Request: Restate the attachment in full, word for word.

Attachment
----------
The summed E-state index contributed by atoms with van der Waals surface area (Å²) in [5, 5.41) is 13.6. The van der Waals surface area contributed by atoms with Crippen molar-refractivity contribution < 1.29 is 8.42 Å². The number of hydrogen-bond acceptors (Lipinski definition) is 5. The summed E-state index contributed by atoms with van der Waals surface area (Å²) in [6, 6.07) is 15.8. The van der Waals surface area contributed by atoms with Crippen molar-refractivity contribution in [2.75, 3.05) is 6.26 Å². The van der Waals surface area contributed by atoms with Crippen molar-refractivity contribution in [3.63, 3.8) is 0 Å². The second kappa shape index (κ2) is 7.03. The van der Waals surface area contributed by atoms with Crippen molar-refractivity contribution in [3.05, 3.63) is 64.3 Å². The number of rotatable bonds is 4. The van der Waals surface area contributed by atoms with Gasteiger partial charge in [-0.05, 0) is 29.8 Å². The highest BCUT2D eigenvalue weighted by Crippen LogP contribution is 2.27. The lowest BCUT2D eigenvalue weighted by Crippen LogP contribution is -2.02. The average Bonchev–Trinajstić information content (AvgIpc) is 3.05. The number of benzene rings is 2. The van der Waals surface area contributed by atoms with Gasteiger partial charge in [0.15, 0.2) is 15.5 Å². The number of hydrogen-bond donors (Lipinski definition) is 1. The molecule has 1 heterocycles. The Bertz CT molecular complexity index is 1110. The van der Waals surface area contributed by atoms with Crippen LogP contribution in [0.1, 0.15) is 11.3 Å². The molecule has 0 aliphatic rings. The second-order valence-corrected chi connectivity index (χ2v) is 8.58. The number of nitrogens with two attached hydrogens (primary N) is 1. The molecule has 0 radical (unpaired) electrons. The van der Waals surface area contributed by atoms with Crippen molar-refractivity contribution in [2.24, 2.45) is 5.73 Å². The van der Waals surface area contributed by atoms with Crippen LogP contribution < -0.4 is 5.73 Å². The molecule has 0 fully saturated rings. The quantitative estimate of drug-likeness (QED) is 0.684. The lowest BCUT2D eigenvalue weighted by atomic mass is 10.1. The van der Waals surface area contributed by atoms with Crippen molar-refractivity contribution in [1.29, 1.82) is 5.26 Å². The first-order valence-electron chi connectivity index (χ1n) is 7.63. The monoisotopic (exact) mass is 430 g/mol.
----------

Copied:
The summed E-state index contributed by atoms with van der Waals surface area (Å²) in [5, 5.41) is 13.6. The van der Waals surface area contributed by atoms with Crippen molar-refractivity contribution < 1.29 is 8.42 Å². The number of hydrogen-bond acceptors (Lipinski definition) is 5. The summed E-state index contributed by atoms with van der Waals surface area (Å²) in [6, 6.07) is 15.8. The van der Waals surface area contributed by atoms with Crippen molar-refractivity contribution in [2.75, 3.05) is 6.26 Å². The van der Waals surface area contributed by atoms with Crippen molar-refractivity contribution in [3.63, 3.8) is 0 Å². The second kappa shape index (κ2) is 7.03. The van der Waals surface area contributed by atoms with Crippen molar-refractivity contribution in [3.05, 3.63) is 64.3 Å². The number of rotatable bonds is 4. The van der Waals surface area contributed by atoms with Gasteiger partial charge in [-0.05, 0) is 29.8 Å². The highest BCUT2D eigenvalue weighted by Crippen LogP contribution is 2.27. The lowest BCUT2D eigenvalue weighted by Crippen LogP contribution is -2.02. The average Bonchev–Trinajstić information content (AvgIpc) is 3.05. The number of benzene rings is 2. The van der Waals surface area contributed by atoms with Gasteiger partial charge in [0.15, 0.2) is 15.5 Å². The number of hydrogen-bond donors (Lipinski definition) is 1. The molecule has 1 heterocycles. The Bertz CT molecular complexity index is 1110. The van der Waals surface area contributed by atoms with Crippen LogP contribution in [0.1, 0.15) is 11.3 Å². The molecule has 0 aliphatic rings. The second-order valence-corrected chi connectivity index (χ2v) is 8.58. The number of nitrogens with two attached hydrogens (primary N) is 1. The molecule has 0 radical (unpaired) electrons. The van der Waals surface area contributed by atoms with Crippen molar-refractivity contribution in [2.24, 2.45) is 5.73 Å². The van der Waals surface area contributed by atoms with Crippen LogP contribution < -0.4 is 5.73 Å². The molecule has 0 fully saturated rings. The quantitative estimate of drug-likeness (QED) is 0.684. The lowest BCUT2D eigenvalue weighted by atomic mass is 10.1. The van der Waals surface area contributed by atoms with Crippen molar-refractivity contribution in [1.29, 1.82) is 5.26 Å². The first-order valence-electron chi connectivity index (χ1n) is 7.63. The monoisotopic (exact) mass is 430 g/mol.